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Street Girl (1929)

Passed | | Drama, Musical, Romance | 21 August 1929 (USA)
A homeless and destitute violinist joins a combo to bring it success, but has problems with her love life.


Wesley Ruggles


Jane Murfin (screen play), W. Carey Wonderly (from the story by: "The Viennese Charmer" in Young's Magazine)




Complete credited cast:
Betty Compson ... Frederika Joyzelle
John Harron ... Mike Fall
Jack Oakie ... Joe Spring
Ned Sparks ... Happy Winter
Guy Buccola Guy Buccola ... Pete Summer
Joseph Cawthorn ... Keppel - Cafe Owner
Ivan Lebedeff ... Prince Nicholaus of Aregon
Doris Eaton Doris Eaton ... Singer at Club Joyzelle
Gus Arnheim and His Cocoanut Grove Ambassadors Gus Arnheim and His Cocoanut Grove Ambassadors ... Musical Ensemble at Club Joyzelle (as Gus Arnheim and his Ambassadors)


Jobless, homeless and starving Freddie Joyzelle is saved by Mike Fall from the clutches of a masher, and is then invited to stay with him and his musician partners for at least two weeks. The four men call themselves The Four Seasons because of their surnames: there is also Joe Spring, Happy Winter and Pete Summer. Besides joining their group as a violinist, Freddie cooks and cleans for them and even gets them a gig at the Little Aregon restaurant after they are fired for asking for a raise at their old job. She is from the country of Aregon and knows the owner, Mr. Keppel, also from Aregon. When Prince Nicholaus of Aregon pays a visit to the restaurant and recognizes Freddie, he kisses her on the forehead, creating front page news that makes the restaurant famous. Keppel decides to open a larger restaurant because of the increase in business. Although Mike and Freddie love each other, Mike gets jealous at the attention Freddie gives the Prince, and quits the group two hours before ... Written by Arthur Hausner <genart@volcano.net>

Plot Summary | Add Synopsis

Plot Keywords:

violinist | new york | jazz | nightclub | See All (4) »


A laughable, human, heart-compelling drama of a Broadway Cinderella. (Print Ad-Lodi Sentinel, ((Lodi, Calif.)) 24 Octobber 1929) See more »


Drama | Musical | Romance


Passed | See all certifications »






Release Date:

21 August 1929 (USA) See more »

Also Known As:

A Princesa do Jazz See more »

Company Credits

Production Co:

RKO Radio Pictures See more »
Show more on IMDbPro »

Technical Specs


Sound Mix:

Mono (RCA Photophone System)

Aspect Ratio:

1.20 : 1
See full technical specs »

Did You Know?


Promotional material claimed Betty Compson was an accomplished violinist and was playing live in her musical scenes, but, in actuality, her playing was mimed to previously recorded violin solos by off screen Russ Columbo who also appears on screen as an uncredited member of Gus Arnheim's Orchestra. This information was later revealed by the music's composer, Oscar Levant. See more »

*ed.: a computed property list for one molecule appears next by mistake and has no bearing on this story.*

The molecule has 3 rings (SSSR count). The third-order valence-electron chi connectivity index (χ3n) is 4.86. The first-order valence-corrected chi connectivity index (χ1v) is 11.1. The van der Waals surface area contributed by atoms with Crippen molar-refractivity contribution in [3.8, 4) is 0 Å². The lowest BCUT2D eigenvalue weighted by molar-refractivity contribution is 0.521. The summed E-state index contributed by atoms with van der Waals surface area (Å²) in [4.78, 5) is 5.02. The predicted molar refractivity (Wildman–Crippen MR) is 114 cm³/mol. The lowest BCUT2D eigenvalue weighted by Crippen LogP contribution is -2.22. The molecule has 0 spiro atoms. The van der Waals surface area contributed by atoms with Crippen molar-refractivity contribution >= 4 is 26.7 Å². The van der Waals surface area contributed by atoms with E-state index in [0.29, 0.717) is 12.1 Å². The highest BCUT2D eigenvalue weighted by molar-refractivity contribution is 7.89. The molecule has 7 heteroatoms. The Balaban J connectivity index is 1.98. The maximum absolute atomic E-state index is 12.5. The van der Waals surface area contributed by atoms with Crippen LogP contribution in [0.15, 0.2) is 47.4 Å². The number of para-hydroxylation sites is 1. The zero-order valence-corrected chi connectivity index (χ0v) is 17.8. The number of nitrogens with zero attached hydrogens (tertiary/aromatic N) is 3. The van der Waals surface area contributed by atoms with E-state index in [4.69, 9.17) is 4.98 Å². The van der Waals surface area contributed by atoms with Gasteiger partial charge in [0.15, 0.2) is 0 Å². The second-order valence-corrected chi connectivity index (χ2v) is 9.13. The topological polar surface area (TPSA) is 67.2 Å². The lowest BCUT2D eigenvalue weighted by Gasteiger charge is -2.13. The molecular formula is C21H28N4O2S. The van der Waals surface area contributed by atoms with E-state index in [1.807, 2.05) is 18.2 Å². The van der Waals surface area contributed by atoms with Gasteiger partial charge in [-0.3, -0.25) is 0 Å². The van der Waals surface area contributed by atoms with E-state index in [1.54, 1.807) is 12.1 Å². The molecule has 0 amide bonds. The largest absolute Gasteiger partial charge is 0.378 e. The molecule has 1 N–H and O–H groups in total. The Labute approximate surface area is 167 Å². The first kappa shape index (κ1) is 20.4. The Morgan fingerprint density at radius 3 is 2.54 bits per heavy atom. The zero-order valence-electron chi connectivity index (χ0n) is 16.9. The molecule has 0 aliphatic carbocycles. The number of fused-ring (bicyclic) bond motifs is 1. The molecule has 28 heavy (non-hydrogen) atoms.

Keppel - Cafe Owner: Ha-ha, you're in the act. Well, what can you do?
Frederika Joyzelle: What I can do? I show you what I can do. I play the violin for the people, in-and-out of the tables. Real Viennese music. Like we have in Aregon. Hey, Mr. Keppel?
Keppel - Cafe Owner: Ya-ya-ya-ya-ya.
Frederika Joyzelle: I telling you. We make the place up-to-date, with jazz and art music too.
See more »


Version of Four Jacks and a Jill (1942) See more »


Broken Up Tune
(1929) (uncredited)
Music by Oscar Levant
Lyrics by Sidney Clare
Performed by Doris Eaton and the Radio Pictures Beauty Chorus
See more »

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User Reviews

O.K. for 1929
1 October 2008 | by mgconlan-1See all my reviews

I'll say quite a few good things about "Street Girl." The overall plot is serviceable, the songs by Oscar Levant and Sidney Clare are nice period pieces (Levant spent much of his life trying to play on the pop-songwriting turf of his good friend George Gershwin, and he wrote one truly great song — "Blame It on My Youth" — but Gershwin he wasn't), the big musical finale "Broken-Up Tune" is suitably spectacular (I suspect this number was originally in two-strip Technicolor even though it only survives in black-and-white, and in the print just shown on TCM there's one shot in the final sequence that is photographically quite inferior to the rest, suggesting that the film as it stands was pieced back together from partial prints), and above all Wesley Ruggles' direction, though hardly at the imaginative level of Mamoulian's, Capra's, Wyler's, Milestone's or Vidor's in their first talkies, is quite fluid. The camera moves around quite a lot, the editing is fast-paced and the actors speak relatively naturally without the seemingly endless pauses between lines (sometimes between words!) that make a lot of early talkies virtually unwatchable today.

That's the good news. The bad news is the writer's dorky decision to change the origin of Betty Compson's character from a real country, Austria, to a fictitious one, "Aregon" (presumably not to be confused with the real Spanish province of Aragon); the awful accent Compson affects to sound suitably "Aregonese"; the casting of Jack Oakie without giving him any laughs (and he's utterly unable at any point to convince us he can actually play the clarinet); and a pretty sluggish pace despite all the camera movement and quick cutting. Also there's the obvious cheapness of using the same pre-recording of the song "Lovable and Sweet" all three times it's performed (you can tell because of the Beiderbecke-esquire "smear" John Harron's trumpet double performs in his solo each time). It ends up an O.K. movie but you get the impression it could have been better made a few years later — indeed it WAS made better on two separate occasions; "The Girl from Paris" isn't that great a movie either (though at least Lily Pons' accent is her real one!) but it's a damned sight better than this.

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